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### Text-String–Index Algorithms

In , we considered the process of building a string index, and we used binary search in a table of indexes into a text string to provide the capability to determine whether or not a given key string appears in the text. In this section, we look at more sophisticated implementations of this ADT using multiway tries.

As in , we consider each position in the text to be the beginning of a string key that runs all the way to the end of the text and build a symbol table with these keys, using indexes into the text. The keys are all different (for example, they are of different lengths), and most of them are extremely long. The purpose of a search is to determine whether or not a given search key is a prefix of one of the keys in the index, which is equivalent to discovering whether the search key appears somewhere in the text string.

A search tree that is built from keys defined by indexes into a text string is called a suffix tree. We could use any algorithm that can admit variable-length keys. Trie-based methods are particularly suitable, because (except for the trie methods that do one-way branching at the tails of keys) their running time does not depend on the key length but rather depends only on the number of digits required to distinguish among the keys. This characteristic lies in direct contrast to, for example, hashing algorithms, which do not apply immediately to this problem because their running time is proportional to the key length.

Screenshot gives examples of string indexes built with BSTs, patricia, and TSTs (with leaves). These indexes use just the keys starting at word boundaries; an index starting at character boundaries would provide a more complete index, but would use significantly more space.

##### Screenshot Text-string index examples

These diagrams show text-string indexes built from the text call me ishmael some years ago never mind how long precisely ... using a BST (top), a patricia trie (center), and a TST (bottom). Nodes with string pointers are depicted with the first four characters at the point referenced by the pointer.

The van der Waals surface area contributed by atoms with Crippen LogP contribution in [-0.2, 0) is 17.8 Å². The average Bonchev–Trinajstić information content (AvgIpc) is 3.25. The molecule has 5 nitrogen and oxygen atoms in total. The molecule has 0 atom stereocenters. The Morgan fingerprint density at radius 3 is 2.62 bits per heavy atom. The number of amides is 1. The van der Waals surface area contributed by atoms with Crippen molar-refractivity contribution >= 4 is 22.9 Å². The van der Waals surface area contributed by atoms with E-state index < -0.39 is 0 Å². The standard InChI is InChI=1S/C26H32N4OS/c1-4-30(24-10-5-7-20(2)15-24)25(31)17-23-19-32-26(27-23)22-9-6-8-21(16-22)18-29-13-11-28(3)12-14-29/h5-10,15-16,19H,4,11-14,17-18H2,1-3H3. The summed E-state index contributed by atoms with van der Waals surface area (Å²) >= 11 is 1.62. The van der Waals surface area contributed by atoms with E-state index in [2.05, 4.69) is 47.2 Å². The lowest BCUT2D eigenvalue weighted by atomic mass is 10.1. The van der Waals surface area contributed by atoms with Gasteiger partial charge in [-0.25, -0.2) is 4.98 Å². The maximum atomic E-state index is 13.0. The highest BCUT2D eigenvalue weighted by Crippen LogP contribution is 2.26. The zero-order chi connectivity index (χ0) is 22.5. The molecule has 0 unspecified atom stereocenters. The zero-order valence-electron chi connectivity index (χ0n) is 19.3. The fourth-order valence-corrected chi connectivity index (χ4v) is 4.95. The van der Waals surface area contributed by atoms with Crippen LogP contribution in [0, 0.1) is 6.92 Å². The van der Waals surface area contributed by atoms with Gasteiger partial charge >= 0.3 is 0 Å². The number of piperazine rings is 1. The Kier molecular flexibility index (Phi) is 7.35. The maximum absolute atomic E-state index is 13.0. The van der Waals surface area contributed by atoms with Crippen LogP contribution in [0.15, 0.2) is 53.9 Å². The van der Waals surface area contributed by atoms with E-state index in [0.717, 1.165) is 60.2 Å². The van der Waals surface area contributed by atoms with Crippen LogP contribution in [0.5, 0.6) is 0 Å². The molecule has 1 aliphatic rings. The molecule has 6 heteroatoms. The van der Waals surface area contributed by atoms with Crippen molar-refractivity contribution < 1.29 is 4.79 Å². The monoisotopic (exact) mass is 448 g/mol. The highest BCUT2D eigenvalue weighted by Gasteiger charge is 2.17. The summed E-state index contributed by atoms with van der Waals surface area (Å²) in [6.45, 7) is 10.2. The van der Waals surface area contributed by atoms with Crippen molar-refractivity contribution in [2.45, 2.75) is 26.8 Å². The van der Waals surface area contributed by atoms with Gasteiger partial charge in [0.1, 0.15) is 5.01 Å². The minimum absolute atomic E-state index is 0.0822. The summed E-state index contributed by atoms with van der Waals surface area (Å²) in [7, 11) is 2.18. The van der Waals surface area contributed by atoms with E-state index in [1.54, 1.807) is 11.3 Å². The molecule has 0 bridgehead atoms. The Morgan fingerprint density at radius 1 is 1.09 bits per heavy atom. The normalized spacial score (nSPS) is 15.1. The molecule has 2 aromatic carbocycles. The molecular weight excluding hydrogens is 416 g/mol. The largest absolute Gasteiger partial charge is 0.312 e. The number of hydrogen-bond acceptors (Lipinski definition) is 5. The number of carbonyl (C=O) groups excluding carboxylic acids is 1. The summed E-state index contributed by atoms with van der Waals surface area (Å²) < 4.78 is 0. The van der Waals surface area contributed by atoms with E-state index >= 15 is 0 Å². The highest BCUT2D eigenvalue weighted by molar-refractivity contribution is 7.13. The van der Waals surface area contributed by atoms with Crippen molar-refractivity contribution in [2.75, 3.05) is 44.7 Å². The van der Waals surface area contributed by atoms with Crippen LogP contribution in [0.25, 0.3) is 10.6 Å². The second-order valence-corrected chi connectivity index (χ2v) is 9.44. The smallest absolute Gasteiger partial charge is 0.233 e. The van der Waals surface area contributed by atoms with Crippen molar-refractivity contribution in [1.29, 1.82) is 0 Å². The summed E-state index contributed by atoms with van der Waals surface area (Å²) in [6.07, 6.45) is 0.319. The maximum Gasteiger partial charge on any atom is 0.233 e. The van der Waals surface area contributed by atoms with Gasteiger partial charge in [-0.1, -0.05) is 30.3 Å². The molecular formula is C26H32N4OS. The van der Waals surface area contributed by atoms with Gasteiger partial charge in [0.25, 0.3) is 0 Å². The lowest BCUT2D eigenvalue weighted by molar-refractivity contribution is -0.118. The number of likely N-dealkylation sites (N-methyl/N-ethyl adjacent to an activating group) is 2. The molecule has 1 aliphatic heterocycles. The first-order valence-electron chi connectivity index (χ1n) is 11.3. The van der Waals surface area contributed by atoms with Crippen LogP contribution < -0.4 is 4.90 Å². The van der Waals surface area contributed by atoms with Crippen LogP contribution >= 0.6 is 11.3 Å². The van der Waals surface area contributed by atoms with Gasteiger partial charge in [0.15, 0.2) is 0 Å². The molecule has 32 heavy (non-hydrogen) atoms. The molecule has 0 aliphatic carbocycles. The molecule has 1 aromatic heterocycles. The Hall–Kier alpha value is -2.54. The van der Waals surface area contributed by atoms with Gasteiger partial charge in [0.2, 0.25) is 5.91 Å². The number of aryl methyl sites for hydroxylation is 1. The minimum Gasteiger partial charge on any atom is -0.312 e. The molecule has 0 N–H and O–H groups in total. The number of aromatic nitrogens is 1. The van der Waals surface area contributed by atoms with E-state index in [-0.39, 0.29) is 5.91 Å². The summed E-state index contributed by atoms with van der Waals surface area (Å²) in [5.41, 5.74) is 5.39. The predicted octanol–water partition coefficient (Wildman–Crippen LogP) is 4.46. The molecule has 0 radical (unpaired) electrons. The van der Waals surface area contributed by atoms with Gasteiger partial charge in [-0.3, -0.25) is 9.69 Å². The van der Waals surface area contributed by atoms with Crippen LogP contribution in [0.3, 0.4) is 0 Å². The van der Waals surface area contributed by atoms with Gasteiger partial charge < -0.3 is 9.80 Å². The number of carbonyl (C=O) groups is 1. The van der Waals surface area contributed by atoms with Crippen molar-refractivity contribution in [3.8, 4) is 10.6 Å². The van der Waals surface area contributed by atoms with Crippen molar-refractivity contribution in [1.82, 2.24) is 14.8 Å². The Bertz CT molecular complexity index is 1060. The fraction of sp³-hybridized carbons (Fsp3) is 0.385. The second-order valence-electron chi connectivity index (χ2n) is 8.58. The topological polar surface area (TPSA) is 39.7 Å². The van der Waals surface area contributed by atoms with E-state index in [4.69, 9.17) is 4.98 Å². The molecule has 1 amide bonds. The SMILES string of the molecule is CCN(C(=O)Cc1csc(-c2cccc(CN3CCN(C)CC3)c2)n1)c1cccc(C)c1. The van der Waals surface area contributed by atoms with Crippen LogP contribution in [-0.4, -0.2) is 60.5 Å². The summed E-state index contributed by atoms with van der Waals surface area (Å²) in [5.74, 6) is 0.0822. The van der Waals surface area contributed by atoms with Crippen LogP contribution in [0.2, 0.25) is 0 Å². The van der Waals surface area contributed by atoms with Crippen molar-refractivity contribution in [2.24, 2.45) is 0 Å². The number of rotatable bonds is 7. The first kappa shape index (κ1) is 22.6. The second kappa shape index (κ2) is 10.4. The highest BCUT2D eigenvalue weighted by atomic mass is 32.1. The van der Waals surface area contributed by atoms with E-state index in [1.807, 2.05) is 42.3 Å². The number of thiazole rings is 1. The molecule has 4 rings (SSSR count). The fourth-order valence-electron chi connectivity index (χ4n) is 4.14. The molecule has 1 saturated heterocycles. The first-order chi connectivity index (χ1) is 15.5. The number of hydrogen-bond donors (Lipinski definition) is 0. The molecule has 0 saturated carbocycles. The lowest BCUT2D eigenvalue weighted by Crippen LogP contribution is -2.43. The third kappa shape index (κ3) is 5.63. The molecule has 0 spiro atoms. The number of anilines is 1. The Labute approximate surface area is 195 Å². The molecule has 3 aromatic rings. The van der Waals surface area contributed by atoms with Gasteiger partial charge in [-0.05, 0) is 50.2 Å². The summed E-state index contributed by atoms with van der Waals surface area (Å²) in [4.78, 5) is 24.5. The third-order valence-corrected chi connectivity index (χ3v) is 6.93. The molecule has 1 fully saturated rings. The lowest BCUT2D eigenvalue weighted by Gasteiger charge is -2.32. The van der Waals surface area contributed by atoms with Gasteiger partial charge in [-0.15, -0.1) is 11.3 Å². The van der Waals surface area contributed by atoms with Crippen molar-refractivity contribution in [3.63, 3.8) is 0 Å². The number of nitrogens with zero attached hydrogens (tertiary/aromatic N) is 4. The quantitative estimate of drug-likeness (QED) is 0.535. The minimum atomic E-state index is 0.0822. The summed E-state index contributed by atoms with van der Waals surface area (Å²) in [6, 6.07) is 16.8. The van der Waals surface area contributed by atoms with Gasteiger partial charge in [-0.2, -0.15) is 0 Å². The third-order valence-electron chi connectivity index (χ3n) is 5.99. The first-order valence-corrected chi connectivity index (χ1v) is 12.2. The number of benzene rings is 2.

Strictly speaking, even a random string text does not give rise to a random set of keys in the corresponding index (because the keys are not independent). However, we rarely work with random texts in practical indexing apps, and this analytic discrepancy will not stop us from taking advantage of the fast indexing implementations that are possible with radix methods. We refrain from discussing the detailed performance characteristics when we use each of the algorithms to build a string index, because many of the same tradeoffs that we have discussed for general symbol tables with string keys also hold for the string-index problem.

For a typical text, standard BSTs would be the first implementation that we might choose, because they are simple to implement (see Exercise 12.82). For typical apps, this solution is likely to provide good performance. One byproduct of the interdependence of the keys—particularly when we are building a string index for each character position—is that the worst case for BSTs is not a particular concern for huge texts, since unbalanced BSTs occur with only bizarre constructions.

Patricia was originally designed for the string-index app. To use Programs 15.7 and 15.6, we need only provide an implementation of bit that, given a string pointer and an integer i, returns the ith bit of the string (see Exercise 15.89). In practice, the height of a patricia trie that implements a text string index will be logarithmic. Moreover, a patricia trie will provide fast search implementations for misses because we do not need to examine all the bytes of the key.

TSTs afford several of the performance advantages of patricia, are simple to implement, and take advantage of built-in byte-access operations that are typically found on modern machines. They also are amenable to simple implementations, such as Program 15.3, that can solve search problems more complicated than fully matching a search key. To use TSTs to build a string index, we need to remove the code that handles ends of keys in the data structure, since we are guaranteed that no string is a prefix of another, and thus we never will be comparing strings to their ends. This modification includes changing the definition of equals to regard two strings as equal if one is a prefix of the other, as we did in , since we will be comparing a (short) search key against a (long) text string, starting at some position in the text string. A third change that is convenient is to keep a string index rather than a character in each node so that every node in the tree refers to a position in the text string (the position in the text string following the first occurrence of the character string defined by the characters on equal branches from the root to that node). Implementing these changes is an interesting and informative exercise that leads to a flexible and efficient text-string–index implementation (see Exercise 15.88).